Discussion in 'Article Discussion' started by bit-tech, 13 Mar 2019.
In terms of the game itself: couldn't give a hoot how it's delivered. If the program finds its way onto my PC and doesn't need a 3rd party application running in order to launch (already confirmed not to be the case on the FAQ page) then it's equivalent to every other store.
However, I also invested (not just backed) via Fig's psuedo-share-progressive-return-dividend-thingy. That works based on a percentage of revenue received by the developer, and capped at a 300% return or 3 years after the commercial launch of the game (whichever comes first). Now the interesting bit: Fig have confirmed via email explicitly that "upfront payments paid by distributors to Snapshot are counted as revenue, and contribute to returns for Fig investors".
This leaves an interesting quandry: most time-limited deals with cash injections like this - such as those offered via Steam - are an advance: after the advance is paid to the developer, game sales are garnished either in whole or in part by the publisher/distributor until they have 'made up' the advance, effectively making it a loan secured by future game sales but with the developer 'losing' the first $X of revenue. A handful are true grants rather than advances (e.g. the ones offered by Oculus' publishing arm in the first few years of operation) and include no revenue garnishing beyond the normal publisher split. The terms of the deal with Epic are not yet public, but a cash advance could delay the start of collection of revenue from sales for at least 1 year (until a Steam and other platform launch) effectively shortening that 3 year window, though it would also mean a bump in sales 1 year in from the Steam fanboys. On the flipside, if the advance/grant is significantly more than the $500,000 held by crowd investors, that may just hit the 300% cap and 'buy off' the investors outright before any copies are sold (that would require a minimum cash injection of $500,000 * 2 - for the 50% split between Fig and the developer - * 1.18 - for the 85% Fig/Investor split - * 3 - for the 300% cap - for a minimum injection of $3.54mn for this case to be true). As far as I know the Offering Circular is a public document (unlike the full prospectus), so you can poke through it if you are so inclined.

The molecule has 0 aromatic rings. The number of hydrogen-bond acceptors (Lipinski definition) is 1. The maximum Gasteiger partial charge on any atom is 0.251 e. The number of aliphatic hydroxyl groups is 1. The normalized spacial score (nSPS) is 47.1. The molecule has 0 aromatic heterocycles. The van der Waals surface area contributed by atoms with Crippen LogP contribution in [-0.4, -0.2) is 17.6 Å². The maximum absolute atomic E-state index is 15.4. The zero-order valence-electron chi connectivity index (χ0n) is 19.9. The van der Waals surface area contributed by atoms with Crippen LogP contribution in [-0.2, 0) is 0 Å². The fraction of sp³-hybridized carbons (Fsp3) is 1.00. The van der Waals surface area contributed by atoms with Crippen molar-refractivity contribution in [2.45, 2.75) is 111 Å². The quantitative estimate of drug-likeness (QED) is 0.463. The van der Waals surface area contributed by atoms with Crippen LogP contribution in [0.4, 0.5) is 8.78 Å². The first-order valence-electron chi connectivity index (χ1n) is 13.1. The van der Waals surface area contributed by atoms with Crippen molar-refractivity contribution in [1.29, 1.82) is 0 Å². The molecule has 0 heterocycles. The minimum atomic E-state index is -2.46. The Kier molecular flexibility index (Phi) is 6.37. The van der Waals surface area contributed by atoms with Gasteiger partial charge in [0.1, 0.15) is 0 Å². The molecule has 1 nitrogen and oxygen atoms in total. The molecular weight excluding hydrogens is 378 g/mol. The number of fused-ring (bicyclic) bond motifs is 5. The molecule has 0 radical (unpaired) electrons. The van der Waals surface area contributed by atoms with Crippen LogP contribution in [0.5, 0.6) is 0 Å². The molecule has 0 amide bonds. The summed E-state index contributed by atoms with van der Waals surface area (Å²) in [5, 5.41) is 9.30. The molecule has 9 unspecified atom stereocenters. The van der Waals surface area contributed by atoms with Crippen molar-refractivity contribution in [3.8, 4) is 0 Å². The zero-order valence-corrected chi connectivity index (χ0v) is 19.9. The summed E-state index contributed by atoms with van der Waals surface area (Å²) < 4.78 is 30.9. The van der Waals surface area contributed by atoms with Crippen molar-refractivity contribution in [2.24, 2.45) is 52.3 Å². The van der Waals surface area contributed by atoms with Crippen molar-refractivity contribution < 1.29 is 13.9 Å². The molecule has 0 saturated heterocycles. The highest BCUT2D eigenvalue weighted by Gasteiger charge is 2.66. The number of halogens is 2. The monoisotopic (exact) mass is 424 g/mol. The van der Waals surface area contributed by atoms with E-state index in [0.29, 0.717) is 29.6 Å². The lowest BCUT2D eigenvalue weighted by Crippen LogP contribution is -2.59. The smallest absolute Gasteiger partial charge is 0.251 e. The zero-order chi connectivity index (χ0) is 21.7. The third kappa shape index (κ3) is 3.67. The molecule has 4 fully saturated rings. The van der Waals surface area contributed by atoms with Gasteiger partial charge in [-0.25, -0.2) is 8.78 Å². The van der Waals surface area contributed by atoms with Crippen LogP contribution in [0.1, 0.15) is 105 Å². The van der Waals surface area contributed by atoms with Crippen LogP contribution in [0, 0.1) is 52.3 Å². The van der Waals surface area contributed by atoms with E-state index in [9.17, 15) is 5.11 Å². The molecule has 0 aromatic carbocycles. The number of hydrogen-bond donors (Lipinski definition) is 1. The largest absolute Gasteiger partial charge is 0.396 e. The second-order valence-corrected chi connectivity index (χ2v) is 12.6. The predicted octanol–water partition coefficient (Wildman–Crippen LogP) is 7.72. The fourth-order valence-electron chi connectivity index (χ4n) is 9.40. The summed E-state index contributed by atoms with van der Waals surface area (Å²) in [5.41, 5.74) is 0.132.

It's also reminded me that I need to file a form W-8BEN to avoid being dinged for 30% by the IRS, so fun times there... At least as a non-US citizen I can actually invest at will merely by ticking a "I know what this investment lark is about" box, rather than having to jump through the 'accredited investor' hoops the yanks would have to.
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